Amazing! We are approaching the three year anniversary of my "Kiss Is Still a Kiss" post, and I am still getting comments and questions about it! A popular topic indeed.
It deserves it's own post, as a comment on the original post might not get noticed.
It is also, once again, from an Anonymous person, so I cannot contact them directly to let them know I got their comments. So, if you are out there, Anonymous, I hope you are reading this.
The question this time is, how does one get past not just a stage kiss, but a scene requiring a full on "make out session".
My answer to this, for anyone who would like to know, is not unlike my answer for a simple kiss...practice it as early and often as possible.
It is very natural to feel that a "make out" scene would be more difficult to get passed than a kiss. And on the surface perhaps it would be. But let's stop and think about it on it's most basic level. It's another scene. Nothing more.
At least it should be. Granted there are added difficulties at first, but address them as you would any other difficult scene. Do so by setting a goal for the scene as early as possible, and practicing it as early as possible.
If your director does not have any particular ideas, you and your scene partner MUST approach the director privately, and ask him/her to work out the specific moves of the make out scene. The worst thing you can do is to wing a scene like that. This is no place for improvising. That just puts pressure on the actors to make it look "good". That will increase the awkwardness.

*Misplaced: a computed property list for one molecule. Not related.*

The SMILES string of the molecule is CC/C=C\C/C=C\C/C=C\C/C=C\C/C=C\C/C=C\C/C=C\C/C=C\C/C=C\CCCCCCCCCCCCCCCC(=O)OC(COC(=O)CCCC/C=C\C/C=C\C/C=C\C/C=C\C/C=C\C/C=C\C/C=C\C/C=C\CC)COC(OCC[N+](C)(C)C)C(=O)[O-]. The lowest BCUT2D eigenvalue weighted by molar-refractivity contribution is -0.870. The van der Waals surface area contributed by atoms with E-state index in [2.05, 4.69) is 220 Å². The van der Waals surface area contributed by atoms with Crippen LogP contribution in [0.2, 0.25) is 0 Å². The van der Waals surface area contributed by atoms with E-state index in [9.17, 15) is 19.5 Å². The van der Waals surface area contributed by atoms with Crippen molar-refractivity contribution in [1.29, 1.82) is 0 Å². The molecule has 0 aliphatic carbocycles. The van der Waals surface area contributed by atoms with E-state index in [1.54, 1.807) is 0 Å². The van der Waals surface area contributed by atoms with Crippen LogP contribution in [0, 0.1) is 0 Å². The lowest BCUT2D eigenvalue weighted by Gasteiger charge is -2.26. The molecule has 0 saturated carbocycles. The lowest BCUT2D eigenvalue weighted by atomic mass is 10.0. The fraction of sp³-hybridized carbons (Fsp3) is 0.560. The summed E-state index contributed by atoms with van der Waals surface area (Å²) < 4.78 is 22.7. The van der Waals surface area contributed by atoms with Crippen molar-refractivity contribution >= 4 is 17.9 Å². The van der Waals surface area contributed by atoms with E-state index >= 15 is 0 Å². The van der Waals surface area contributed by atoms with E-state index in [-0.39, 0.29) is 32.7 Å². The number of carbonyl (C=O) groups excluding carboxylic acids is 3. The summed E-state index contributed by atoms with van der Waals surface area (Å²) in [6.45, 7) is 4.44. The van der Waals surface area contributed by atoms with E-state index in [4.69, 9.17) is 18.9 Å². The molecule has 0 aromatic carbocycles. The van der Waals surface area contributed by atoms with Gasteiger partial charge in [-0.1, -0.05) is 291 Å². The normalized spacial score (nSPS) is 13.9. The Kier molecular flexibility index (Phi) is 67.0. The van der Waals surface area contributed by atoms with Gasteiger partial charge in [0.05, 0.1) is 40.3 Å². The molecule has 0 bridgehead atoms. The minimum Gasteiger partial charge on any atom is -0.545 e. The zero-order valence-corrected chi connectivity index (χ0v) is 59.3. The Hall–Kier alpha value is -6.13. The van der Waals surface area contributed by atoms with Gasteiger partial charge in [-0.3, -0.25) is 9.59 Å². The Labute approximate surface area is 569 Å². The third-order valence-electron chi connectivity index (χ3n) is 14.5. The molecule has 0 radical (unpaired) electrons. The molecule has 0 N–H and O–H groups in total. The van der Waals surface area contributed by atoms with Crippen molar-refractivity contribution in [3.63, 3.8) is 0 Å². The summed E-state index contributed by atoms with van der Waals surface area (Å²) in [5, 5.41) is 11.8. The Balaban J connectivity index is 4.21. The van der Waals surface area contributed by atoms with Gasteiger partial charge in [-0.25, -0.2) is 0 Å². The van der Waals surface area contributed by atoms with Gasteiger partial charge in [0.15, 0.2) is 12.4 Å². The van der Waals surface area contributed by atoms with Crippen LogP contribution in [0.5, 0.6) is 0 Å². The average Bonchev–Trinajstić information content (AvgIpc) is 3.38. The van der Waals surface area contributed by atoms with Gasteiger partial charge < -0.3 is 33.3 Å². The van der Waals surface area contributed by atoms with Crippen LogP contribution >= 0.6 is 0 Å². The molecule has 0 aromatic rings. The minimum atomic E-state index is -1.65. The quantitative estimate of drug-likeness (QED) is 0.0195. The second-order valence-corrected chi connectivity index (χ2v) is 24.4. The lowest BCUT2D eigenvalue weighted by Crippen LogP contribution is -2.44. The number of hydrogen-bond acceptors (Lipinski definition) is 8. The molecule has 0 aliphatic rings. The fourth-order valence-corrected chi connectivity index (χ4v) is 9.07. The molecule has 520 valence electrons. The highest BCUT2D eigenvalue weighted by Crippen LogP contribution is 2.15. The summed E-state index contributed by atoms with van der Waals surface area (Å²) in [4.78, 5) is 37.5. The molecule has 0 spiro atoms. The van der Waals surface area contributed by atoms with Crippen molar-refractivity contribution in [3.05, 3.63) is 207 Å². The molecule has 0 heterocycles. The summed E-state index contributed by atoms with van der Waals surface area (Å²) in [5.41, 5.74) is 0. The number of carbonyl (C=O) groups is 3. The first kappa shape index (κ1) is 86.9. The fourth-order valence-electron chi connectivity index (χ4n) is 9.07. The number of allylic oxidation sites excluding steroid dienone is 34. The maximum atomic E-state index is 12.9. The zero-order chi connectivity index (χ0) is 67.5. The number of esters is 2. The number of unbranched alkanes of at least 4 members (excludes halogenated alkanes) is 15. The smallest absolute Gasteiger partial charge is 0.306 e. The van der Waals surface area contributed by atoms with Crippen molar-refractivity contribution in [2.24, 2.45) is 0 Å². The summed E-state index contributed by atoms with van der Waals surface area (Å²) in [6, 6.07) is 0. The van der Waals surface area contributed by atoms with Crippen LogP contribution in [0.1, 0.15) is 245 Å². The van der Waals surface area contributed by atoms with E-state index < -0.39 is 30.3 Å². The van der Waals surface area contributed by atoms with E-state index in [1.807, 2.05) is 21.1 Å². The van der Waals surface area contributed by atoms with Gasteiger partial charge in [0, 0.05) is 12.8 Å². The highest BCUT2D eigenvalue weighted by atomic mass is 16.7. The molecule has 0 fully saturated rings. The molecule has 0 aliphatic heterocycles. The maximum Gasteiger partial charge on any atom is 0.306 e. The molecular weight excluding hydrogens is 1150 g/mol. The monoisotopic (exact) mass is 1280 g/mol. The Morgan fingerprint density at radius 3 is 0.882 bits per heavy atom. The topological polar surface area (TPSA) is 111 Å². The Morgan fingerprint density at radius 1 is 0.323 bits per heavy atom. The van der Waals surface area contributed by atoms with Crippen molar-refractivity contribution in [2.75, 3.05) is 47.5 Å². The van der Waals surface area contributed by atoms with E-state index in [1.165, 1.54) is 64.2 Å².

Like any scene, it must be mapped out. A hand goes here. Then this area is kissed. After that, a leg moves to this position.
This is vital is making it less awkward, because it then becomes clinical. Nothing will make the initial jitters go away, but if approached like a dance, mapped out and practiced (without oggling eyes at first), it will begin to feel more like any other part of your performance; something that you practice in order to get comfortable with. Run it into the ground. It will eventually bore you more than scare you.
When that happens, and you and your scene partner are comfortable with it, begin to do it in front of a few other people before rehearsal. Just so you can get used to the idea of doing this very well rehearsed dance in front of others. Again, there will be some awkwardness when you first do it for others, but by now you have the moves in your mind, and you know what your objective is. Just concentrate on making that believable, and doing what you have worked on, and the awkwardness WILL fade.
Don't put it off. Don't make excuses. If you are reading this, Anonymous, talk to your partner and director during your very next rehearsal. It will NOT get easier the longer you wait. It will in fact get harder. But with a plan, and practice, you will be able to do this.
And do not leave me in suspense...keep me updated on how it is going!